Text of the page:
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Navigating the U.S. Foreign Investor Program

by Roger A. Bernstein on Categories: immigration

Navigating the U.S. Foreign Investor Program
Navigating the U.S. Foreign Investor Program



By Roger A. Bernstein - Bernstein Osberg-Braun, LLC


In a time of economic distress, one federal program has successfully married foreign investors with disadvantaged communities throughout America. A growing list of enterprises in agriculture, tourism, renewable energy, real estate, and entertainment have benefited from the EB-5 program, or the immigrant-investor visa.

Unlike many of the other immigrant visa categories that involve excruciatingly long wait times, the EB-5 program provides a conditional green card to a successful applicant and his/her family immediately upon approval by the United States Citizenship and Immigration Services (USCIS).
 
Section 203(B)(5) of the Immigration and Nationality Act allocates approximately 10,000 immigrant visas each fiscal year for qualified applicants who invest in a new commercial enterprise that employs at least ten full-time workers.  The standard EB-5 program requires that an investor contribute $1 million to a commercial enterprise that creates ten direct jobs in the United States. Of the 10,000 allocated visas, 3,000 are set aside for those who invest at least $500,000 in a “Targeted Employment Area” (TEA). If the investor meets the investment and job creation requirements, he and his immediate family are rewarded with a “green card,” lawful permanent residency in the United States.

An alternative to direct investment is the Regional Center Pilot Program. This does not require the immigrant investor to directly employ ten workers, as long as the investor can reasonably demonstrate that the regional center has indirectly created or induced ten or more jobs and improved regional productivity per investor. Today, more than 75 percent of all approved cases in the EB-5 category are through Regional Centers.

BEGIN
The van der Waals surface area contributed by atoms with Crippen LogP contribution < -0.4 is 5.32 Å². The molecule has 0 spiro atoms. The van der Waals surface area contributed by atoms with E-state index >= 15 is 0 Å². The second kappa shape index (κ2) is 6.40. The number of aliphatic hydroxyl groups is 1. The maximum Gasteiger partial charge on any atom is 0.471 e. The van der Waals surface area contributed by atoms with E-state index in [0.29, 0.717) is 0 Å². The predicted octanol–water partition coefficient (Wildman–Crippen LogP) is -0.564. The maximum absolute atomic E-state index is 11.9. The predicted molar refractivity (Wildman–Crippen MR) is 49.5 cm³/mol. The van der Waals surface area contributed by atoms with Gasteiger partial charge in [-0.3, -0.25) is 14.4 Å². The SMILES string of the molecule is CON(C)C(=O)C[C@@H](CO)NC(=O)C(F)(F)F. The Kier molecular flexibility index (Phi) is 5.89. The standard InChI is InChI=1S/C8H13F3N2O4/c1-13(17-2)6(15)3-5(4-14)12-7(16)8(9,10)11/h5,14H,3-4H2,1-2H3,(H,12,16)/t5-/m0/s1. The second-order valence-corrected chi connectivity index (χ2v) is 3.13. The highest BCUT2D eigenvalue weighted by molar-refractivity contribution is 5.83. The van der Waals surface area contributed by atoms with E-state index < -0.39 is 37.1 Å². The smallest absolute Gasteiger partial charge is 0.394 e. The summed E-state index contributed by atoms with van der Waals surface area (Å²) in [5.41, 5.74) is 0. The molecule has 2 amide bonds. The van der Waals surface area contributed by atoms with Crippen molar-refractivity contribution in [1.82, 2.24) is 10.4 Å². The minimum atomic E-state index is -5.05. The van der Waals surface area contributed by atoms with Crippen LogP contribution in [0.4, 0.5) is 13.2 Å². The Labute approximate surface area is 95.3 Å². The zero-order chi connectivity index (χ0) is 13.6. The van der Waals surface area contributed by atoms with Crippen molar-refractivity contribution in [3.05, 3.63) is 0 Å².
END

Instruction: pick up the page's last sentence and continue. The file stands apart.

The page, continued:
Evaluating and preparing EB-5 applications is a complex and difficult process. Hurdles one may face include tax planning issues, tracing the source of the investment funds, selecting the appropriate investment or Regional Center, interpreting applicable laws and regulations which at times lack clear guidance, and overcoming restrictive Board of Immigration Appeals (BIA) decisions.
 
When deciding which program best fits a person’s needs, it is important to weigh the advantages and the disadvantages. A traditional EB-5 visa is generally the best option for investors who wish to invest in a new or existing business, have a desire to maintain an active role in the management of their own operation, have $1 million to invest and can shoulder the burden of creating ten new full times jobs.
 
Conversely, for those who prefer only to invest $500,000,000, maintain a more passive role in the investment, and do not wish to be directly involved in the creation of ten jobs, then the Regional Center Program is the best option. The lower capital investment means less risk and there is no responsibility to maintain the ten direct employees for over two years.

In either case, the EB-5 visa creates a win-win situation by connecting foreign investors’ international fortunes to depressed economies and high unemployment areas around our country.  In exchange for their investments, the investors receive a reasonable rate of return and green cards for themselves and their families. When fully utilized, it is estimated that the program will contribute $1.5 to $3 billion in foreign capital to the United States economy each year. Such investments could have a significant impact on our  economy. Of equal importance this program will also provide and /or preserve more than 30,000 jobs for U.S. workers each year.

By Roger A. Bernstein - Bernstein Osberg-Braun, LLC
11900 Biscayne Blvd, Suite 700
Miami, FL 33181
305-895-0300
www.visaattorneys.com

South Florida Legal Guide 2009 Edition

Tags: navigating the u.s. foreign investor program eb5 visa

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